FRESH OFF THE PLANE: Learning experience on tap
Motion sensor taps are pretty common now and most of us are familiar with them. Hold your hand under the tap and the water flows. Move them away and it stops. I’ve always thought them a pretty nifty invention that avoids the spread of germs. I mean who really wants to touch a tap in a public washroom that who knows who has touched with who knows what on their hands? In fact, I am actively considering getting a few of those at home – to prevent wastage of water.
But there was a time when they were relatively uncommon and many of us old-timers have stories of how we didn’t know what to do with them at first.
Our first introduction to drinking fountains was in Canada. We took our kids to a waterfront park one day and after a while, they were thirsty. I was about to go look for a vendor to get juice or water from when my wife pointed to a few kids who were drinking at a fountain. Except that there was no glass or cup. They bent over the fountain, water spouted up, and they drank.
Arre wah! What a great idea, I thought. No need for a cup or a glass. Except that it took some time to master the skill. We were used to taps under which we cupped our hands. Positioning oneself correctly was not as simple as it seems to someone who has done it all the time. Water squirted up my nose and into my eyes and my efforts were cause for much amusement for our kids.
A few years ago, on a visit to Europe, I came across a version that had me (and several others) baffled. We were on a tour of Amsterdam and at the museum, I took our son to the washroom while my wife went to the ladies’ room with our daughter. When I tried to wash my hands, however, I couldn’t get the tap to work. I looked around and the three other gentlemen there seemed to have the same problem. With a language barrier preventing an exchange of information (or frustration), we shrugged, smiled and continued to try to get the taps to oblige.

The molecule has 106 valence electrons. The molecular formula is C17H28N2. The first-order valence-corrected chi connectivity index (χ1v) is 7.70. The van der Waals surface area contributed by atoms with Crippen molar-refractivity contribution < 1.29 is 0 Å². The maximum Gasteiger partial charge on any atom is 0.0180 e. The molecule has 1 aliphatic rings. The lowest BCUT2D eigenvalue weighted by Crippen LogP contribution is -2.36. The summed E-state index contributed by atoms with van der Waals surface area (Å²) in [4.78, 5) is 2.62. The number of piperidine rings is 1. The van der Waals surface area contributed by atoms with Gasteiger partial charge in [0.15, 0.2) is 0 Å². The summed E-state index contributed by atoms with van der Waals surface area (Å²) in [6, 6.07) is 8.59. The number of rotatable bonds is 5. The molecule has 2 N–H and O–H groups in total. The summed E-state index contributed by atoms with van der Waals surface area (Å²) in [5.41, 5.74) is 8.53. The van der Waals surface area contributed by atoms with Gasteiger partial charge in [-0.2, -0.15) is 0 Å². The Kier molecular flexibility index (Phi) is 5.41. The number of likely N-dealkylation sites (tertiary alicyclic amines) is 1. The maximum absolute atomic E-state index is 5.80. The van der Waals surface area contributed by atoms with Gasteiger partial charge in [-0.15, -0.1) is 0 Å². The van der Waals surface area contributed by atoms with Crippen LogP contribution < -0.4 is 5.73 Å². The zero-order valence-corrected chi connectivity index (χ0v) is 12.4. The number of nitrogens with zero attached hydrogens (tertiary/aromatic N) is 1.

Out came another gentleman. He placed his hands under a tap and presto, water! The rest of us looked at him in amazement. How on earth did he do that? Was that, perhaps, the only tap that worked? That had to be it, I thought. We’d been struggling with malfunctioning taps!
Sensing our interest, the gentleman looked up. Then smiled and pointed to his feet. Puzzled, we looked down at the tiled floor. There, below the sink, was a specific square. When one stood on that, the taps worked. How on earth was one to know that? There were no signs showing those who might be unfamiliar with the gadget how this worked.
So, until recently, I thought I had seen them all. How much more inventive could tap manufacturers get?
I was about to find out at the Princess of Wales Theatre in Toronto. We were there for a play and my wife decided to visit the washroom before the performance began. She came out shaking her head.
The long trough-like sink has a row of wavy pipes above, she said. No taps that one can see. She held her hands under various strategic points. No luck.
Another lady emerged from a stall, waved her hands much like someone conducting music and the pipes worked like a sprinkler, water coming out from several points along the pipes.
Now who would have thought of that, she said.
– Vinod Awasthi
What’s your story? Every newcomer, no matter how savvy or where he or she comes from, has a Fresh Off the Plane (FOP) story to share about their early days in Canada.Do you want to share your story? E-mail it to us at canadaboundimmigrant@ rogers.com.
Posted: Oct 31, 2012